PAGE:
Searching over 5,500,000 cases.

Buy This Entire Record For $7.95

Download the entire decision to receive the complete text, official citation,
docket number, dissents and concurrences, and footnotes for this case.

Learn more about what you receive with purchase of this case.

Humphrey v. Diamant Boart

February 13, 2008


The opinion of the court was delivered by: Joseph F. Bianco, District Judge


This is a products liability action in which plaintiff Kerwin Humphrey ("plaintiff" or "Humphrey") has brought suit against defendants Diamant Boart, Inc. ("Diamant Boart") and Fastenal Company, Inc. ("Fastenal")*fn1 (collectively, "defendants"), in connection with an alleged accident that occurred while Humphrey was using a Quickie Super 60 handheld saw to cut a wooden light pole on September 23, 2005, while he was employed as a Labor Supervisor for the Village of Garden City, New York. Specifically, the Complaint sets forth causes of action for (1) strict liability, alleging the design of the blade guard and the warnings and instructions for the saw's use were defective, and (2) breach of implied warranty, alleging the saw was not reasonably safe for its intended use. Defendants move for summary judgment pursuant to Federal Rule of Civil Procedure 56. For the reasons stated below, the Court denies defendants' motion for summary judgment in its entirety.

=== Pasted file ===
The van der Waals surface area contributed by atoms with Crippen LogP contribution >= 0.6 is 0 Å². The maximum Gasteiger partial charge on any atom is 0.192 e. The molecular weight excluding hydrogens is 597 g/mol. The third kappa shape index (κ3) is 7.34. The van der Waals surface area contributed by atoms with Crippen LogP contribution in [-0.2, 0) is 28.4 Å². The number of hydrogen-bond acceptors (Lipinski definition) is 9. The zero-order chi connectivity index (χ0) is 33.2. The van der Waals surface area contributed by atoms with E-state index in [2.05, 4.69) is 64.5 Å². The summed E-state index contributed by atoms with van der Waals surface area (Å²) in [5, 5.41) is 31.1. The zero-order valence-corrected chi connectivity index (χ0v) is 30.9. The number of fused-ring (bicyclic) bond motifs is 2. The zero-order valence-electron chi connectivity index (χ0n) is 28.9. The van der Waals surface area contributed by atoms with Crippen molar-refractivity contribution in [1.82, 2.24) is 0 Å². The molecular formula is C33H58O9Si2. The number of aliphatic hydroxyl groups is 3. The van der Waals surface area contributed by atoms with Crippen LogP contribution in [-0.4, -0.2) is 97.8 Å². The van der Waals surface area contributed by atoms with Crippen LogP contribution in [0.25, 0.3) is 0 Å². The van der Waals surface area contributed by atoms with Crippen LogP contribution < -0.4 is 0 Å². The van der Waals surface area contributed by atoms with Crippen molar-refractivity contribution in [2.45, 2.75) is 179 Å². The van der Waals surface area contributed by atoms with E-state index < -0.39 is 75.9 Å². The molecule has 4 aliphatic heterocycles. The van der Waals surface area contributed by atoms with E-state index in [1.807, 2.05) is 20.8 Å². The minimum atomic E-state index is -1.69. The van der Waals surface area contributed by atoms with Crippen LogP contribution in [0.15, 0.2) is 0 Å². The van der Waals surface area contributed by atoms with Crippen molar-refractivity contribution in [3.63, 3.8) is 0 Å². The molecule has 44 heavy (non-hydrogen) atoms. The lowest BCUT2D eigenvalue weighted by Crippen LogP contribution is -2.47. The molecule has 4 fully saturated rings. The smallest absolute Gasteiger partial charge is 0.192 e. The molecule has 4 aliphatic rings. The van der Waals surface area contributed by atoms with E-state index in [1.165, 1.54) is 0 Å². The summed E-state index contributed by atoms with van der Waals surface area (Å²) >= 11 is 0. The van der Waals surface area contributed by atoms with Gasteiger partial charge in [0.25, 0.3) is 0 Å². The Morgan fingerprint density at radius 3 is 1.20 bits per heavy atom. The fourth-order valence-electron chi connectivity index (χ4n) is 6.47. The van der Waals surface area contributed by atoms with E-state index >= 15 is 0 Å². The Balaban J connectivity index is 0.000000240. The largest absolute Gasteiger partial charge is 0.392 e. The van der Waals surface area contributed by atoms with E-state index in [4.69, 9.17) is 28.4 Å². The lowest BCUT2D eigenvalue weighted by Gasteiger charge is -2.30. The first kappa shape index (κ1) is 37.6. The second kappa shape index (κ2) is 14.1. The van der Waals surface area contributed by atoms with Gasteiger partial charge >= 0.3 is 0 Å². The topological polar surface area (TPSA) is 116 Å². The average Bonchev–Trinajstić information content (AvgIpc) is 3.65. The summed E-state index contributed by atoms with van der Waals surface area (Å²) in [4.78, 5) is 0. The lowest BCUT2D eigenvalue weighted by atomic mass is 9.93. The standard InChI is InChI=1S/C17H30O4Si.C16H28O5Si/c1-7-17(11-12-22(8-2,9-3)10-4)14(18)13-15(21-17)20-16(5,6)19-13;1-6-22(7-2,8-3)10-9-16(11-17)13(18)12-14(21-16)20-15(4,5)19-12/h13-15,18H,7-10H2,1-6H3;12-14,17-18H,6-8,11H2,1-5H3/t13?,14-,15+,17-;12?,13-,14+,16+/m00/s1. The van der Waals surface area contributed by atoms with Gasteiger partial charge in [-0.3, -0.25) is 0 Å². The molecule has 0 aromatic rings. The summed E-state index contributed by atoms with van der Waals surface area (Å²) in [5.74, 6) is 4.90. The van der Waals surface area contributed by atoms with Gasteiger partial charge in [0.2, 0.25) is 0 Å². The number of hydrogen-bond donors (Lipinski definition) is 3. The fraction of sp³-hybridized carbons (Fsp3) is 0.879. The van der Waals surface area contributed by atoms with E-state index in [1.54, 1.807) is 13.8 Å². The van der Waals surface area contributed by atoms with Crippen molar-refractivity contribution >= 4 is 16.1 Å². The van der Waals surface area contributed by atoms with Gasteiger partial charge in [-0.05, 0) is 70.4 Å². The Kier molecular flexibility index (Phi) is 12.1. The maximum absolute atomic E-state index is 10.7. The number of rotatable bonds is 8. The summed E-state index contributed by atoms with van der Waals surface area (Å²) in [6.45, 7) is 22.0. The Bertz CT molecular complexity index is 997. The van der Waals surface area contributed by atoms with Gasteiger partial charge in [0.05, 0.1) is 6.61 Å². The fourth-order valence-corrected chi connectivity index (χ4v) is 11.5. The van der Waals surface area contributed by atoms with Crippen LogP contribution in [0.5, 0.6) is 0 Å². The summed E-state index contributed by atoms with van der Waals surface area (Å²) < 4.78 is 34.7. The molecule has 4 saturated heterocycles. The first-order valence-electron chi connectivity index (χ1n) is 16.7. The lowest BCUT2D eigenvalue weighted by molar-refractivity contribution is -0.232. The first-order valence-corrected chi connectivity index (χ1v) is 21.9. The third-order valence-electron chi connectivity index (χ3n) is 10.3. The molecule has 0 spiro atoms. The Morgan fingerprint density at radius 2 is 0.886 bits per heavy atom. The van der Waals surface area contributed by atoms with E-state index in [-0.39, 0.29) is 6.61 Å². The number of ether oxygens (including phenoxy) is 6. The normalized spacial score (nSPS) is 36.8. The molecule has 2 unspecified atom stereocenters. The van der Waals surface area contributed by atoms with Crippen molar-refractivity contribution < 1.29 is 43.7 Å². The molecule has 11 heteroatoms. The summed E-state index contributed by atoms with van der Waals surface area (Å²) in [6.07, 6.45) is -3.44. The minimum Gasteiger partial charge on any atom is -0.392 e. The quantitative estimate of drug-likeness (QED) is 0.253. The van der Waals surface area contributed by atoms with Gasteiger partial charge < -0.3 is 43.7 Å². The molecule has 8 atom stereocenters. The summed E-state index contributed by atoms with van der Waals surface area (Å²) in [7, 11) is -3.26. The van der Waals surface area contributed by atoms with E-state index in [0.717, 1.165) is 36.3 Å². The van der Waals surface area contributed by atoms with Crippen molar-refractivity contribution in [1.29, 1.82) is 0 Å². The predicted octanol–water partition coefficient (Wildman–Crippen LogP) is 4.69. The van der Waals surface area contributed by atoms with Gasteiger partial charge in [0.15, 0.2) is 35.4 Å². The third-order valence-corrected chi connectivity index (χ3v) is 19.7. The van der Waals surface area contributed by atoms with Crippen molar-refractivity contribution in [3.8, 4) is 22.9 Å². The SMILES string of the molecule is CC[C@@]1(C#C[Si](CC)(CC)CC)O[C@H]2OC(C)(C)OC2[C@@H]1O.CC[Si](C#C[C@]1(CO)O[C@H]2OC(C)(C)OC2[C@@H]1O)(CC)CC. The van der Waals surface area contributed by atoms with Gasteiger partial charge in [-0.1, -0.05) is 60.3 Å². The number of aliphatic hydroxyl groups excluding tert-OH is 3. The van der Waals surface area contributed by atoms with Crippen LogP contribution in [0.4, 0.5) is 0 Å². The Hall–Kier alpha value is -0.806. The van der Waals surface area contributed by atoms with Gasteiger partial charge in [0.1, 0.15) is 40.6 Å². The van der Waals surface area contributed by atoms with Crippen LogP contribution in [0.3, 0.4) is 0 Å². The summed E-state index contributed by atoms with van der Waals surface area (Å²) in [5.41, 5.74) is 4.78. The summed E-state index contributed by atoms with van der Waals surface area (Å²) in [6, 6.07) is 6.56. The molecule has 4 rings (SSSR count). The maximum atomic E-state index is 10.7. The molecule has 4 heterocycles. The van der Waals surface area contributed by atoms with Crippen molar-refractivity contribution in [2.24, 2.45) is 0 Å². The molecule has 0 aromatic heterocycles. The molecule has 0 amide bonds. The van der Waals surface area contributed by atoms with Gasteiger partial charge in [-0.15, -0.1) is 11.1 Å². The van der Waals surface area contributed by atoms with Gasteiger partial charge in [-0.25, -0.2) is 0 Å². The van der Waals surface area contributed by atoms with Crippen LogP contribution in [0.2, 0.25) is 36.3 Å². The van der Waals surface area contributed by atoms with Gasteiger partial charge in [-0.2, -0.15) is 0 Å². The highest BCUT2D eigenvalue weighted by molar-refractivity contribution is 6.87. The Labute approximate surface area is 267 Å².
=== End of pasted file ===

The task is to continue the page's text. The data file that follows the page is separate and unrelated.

A. Factual Background

The facts described below are taken from the parties' depositions, affidavits, exhibits and defendants' Local Rule 56.1 statement of facts. Upon consideration of a motion for summary judgment, the Court shall construe the facts in the light most favorable to the non-moving party.*fn2 See Capobianco v. City of New York, 422 F.2d 47, 50 (2d Cir. 2001).

Humphrey was employed as a Labor Supervisor by the Village of Garden City, New York. (Defs.' 56.1 ¶ 5.) He had worked for the Village of Garden City since 1984 and was originally hired as a laborer. (Id. ¶ 6.) By September 2005, Humphrey had been promoted to Labor Supervisor, which involved the supervision of a crew of one to two co-employees responsible for, among other things, the replacement and repair of street lights in the Village of Garden City. (Id.)

The saw at issue in this case is a Quickie Super 60 handheld portable saw (hereinafter, "saw," "Quickie saw," or "Quickie Super 60 saw") designed and manufactured by EMAK International ("EMAK"), an Italian corporation. (Id. ¶ 7.) In April 2001, EMAK sold the saw to Diamant Boart, for resale. (Id.) On September 21, 2001, Diamant Boart sold the saw to Fastenal, which was an independent distributor of professional contractors' construction products. (Id. ¶ 8.) In April 2002, Fastenal sold the saw to the Village of Garden City. (Id. ¶ 9.)